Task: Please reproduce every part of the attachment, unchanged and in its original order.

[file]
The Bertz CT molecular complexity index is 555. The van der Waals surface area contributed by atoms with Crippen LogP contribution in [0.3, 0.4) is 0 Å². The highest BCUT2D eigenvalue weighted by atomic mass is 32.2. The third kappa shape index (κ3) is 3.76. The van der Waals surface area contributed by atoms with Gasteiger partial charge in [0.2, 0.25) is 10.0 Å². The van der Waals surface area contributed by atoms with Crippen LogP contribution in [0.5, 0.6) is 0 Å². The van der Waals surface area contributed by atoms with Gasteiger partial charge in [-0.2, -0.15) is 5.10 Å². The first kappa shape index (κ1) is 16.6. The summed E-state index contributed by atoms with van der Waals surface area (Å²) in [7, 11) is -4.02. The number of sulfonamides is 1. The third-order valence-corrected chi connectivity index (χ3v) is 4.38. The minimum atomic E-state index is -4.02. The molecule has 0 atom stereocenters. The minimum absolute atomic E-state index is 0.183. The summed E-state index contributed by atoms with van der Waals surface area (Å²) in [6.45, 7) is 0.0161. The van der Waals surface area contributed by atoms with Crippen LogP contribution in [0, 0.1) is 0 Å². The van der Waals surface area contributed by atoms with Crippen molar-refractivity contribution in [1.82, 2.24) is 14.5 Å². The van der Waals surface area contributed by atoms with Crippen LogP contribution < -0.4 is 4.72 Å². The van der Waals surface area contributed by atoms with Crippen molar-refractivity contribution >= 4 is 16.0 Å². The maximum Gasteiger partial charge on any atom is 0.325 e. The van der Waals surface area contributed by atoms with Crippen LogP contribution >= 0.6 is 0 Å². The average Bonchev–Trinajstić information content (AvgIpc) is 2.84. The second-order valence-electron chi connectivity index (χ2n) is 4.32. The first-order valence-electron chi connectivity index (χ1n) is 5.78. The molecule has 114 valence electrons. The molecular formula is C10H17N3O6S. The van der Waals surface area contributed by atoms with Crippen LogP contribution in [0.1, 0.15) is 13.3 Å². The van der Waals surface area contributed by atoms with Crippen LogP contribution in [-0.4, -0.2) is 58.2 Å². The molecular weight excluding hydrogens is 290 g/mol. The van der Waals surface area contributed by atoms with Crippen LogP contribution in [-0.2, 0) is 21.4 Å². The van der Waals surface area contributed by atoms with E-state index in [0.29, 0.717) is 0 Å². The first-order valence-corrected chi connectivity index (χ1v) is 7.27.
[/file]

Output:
The Bertz CT molecular complexity index is 555. The van der Waals surface area contributed by atoms with Crippen LogP contribution in [0.3, 0.4) is 0 Å². The highest BCUT2D eigenvalue weighted by atomic mass is 32.2. The third kappa shape index (κ3) is 3.76. The van der Waals surface area contributed by atoms with Gasteiger partial charge in [0.2, 0.25) is 10.0 Å². The van der Waals surface area contributed by atoms with Crippen LogP contribution in [0.5, 0.6) is 0 Å². The van der Waals surface area contributed by atoms with Gasteiger partial charge in [-0.2, -0.15) is 5.10 Å². The first kappa shape index (κ1) is 16.6. The summed E-state index contributed by atoms with van der Waals surface area (Å²) in [7, 11) is -4.02. The number of sulfonamides is 1. The third-order valence-corrected chi connectivity index (χ3v) is 4.38. The minimum atomic E-state index is -4.02. The molecule has 0 atom stereocenters. The minimum absolute atomic E-state index is 0.183. The summed E-state index contributed by atoms with van der Waals surface area (Å²) in [6.45, 7) is 0.0161. The van der Waals surface area contributed by atoms with Crippen LogP contribution in [0, 0.1) is 0 Å². The van der Waals surface area contributed by atoms with Crippen molar-refractivity contribution in [1.82, 2.24) is 14.5 Å². The van der Waals surface area contributed by atoms with Crippen LogP contribution < -0.4 is 4.72 Å². The van der Waals surface area contributed by atoms with Crippen molar-refractivity contribution >= 4 is 16.0 Å². The maximum Gasteiger partial charge on any atom is 0.325 e. The van der Waals surface area contributed by atoms with Crippen LogP contribution >= 0.6 is 0 Å². The average Bonchev–Trinajstić information content (AvgIpc) is 2.84. The second-order valence-electron chi connectivity index (χ2n) is 4.32. The first-order valence-electron chi connectivity index (χ1n) is 5.78. The molecule has 114 valence electrons. The molecular formula is C10H17N3O6S. The van der Waals surface area contributed by atoms with Crippen LogP contribution in [0.1, 0.15) is 13.3 Å². The van der Waals surface area contributed by atoms with Crippen LogP contribution in [-0.4, -0.2) is 58.2 Å². The molecular weight excluding hydrogens is 290 g/mol. The van der Waals surface area contributed by atoms with Crippen LogP contribution in [-0.2, 0) is 21.4 Å². The van der Waals surface area contributed by atoms with E-state index in [0.29, 0.717) is 0 Å². The first-order valence-corrected chi connectivity index (χ1v) is 7.27.